4 Thanksgiving Sides You Should Turn Into Pie

Why stick to turkey and stuffing when you can serve up every dish as an appetizing slice?

In a recent survey of 1,000 U.S. adults, The Vacationer found that as many as 29% of respondents actively dislike Thanksgiving turkey. As in, you know, the bird we build the entire meal around. Similarly, 26% said they disliked ham, and 22% said they skip the stuffing.

It sounds like America is ready for a change to its Thanksgiving meal, and not everyone's looking for meat to hit the table. What if we transformed every part of the holiday spread into everyone's favorite course? What if we turned each dish... into pie?

We've got four recipes that do exactly that. With simple ingredients and reassuring instructions, they're customizable to all skill levels, and we encourage you to take whatever shortcuts you want to make your holiday more enjoyable. Welcome to Piesgiving.

Green Bean Casserole Tart

If you didn't grow up eating green bean casserole at the holidays, then it's unlikely you enjoy it as an adult. The slimy canned beans, the heavy, gloopy cream of mushroom soup—it all tastes admittedly flat, heavy, and overly rich, with little acid to break up the salty slop.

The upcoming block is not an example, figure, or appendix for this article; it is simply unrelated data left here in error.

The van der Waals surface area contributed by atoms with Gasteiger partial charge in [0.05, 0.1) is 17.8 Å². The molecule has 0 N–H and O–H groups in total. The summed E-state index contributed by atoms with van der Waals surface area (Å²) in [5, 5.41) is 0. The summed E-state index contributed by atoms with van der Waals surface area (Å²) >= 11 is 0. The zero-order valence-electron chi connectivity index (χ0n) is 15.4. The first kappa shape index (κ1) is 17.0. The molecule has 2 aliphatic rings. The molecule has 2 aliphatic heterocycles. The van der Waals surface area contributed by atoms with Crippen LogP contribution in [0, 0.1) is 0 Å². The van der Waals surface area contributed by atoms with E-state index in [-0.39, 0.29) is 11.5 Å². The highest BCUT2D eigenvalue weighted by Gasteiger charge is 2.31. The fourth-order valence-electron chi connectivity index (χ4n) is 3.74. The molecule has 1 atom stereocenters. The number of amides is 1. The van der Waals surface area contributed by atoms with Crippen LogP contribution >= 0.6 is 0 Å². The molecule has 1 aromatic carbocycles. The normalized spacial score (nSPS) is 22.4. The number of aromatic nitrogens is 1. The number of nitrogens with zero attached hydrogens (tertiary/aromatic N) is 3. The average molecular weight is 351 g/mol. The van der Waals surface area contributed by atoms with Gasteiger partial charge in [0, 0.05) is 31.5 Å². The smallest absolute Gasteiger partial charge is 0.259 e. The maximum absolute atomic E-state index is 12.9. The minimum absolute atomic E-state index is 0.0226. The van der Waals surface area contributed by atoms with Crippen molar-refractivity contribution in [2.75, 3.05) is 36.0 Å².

Our recipe for Green Bean Casserole Tart offers a fresher but not-too-stuffy take on a classic, brightening up the dish with frozen green beans, sliced cremini mushrooms, and a generous dose of freshly cracked black pepper, all served up in some puff pastry dough, homemade or store-bought. Get the recipe for Green Bean Casserole Tart here.

Corn Custard Pie

Both pumpkin and sweet potatoes transform into custard pies every Thanksgiving, so there's no reason we can't extend that treatment to other sacred parts of the holiday spread. This Corn Custard Pie might sound odd at first, but its bright lemon hue and roasty, inviting flavor profile—thanks in large part to a pulverized cornflake crust—will be the sleeper hit at your Thanksgiving gathering. You won't believe how simple the shopping list is for this one. Get the recipe for Corn Custard Pie here.


Creamed Onion Crostata

You know what vegetable is tragically underrated at Thanksgiving? The pearl onion, which can outshine any rich, succulent cut of meat when it's been drenched in butter and cream. This Creamed Onion Crostata is a testament to nature's forgotten side dish, and you should add it to the menu this year.


With a rustic, slightly sloppy look, this crostata requires no dough skills whatsoever, and uses simple pantry staples like mustard, cream, and cheese to transform root vegetables into pure, gluttonous gold. The seasoning makes the dish, so play around with ratios and see what you like best. Get the recipe for Creamed Onion Crostata here.

Cranberry Sauce Tart

As we've already learned, cranberry sauce is a valuable resource on the Thanksgiving table, offering a small hit of acid to contrast the richness of virtually every other dish. This Cranberry Sauce Tart offers that respite tenfold, with a tart and not-too-sweet pucker that sits in a gingersnap pie crust for extra texture and contrast. Eat it with dinner or save it for dessert, but either way, add it to the lineup. Get the recipe for Cranberry Sauce Tart here.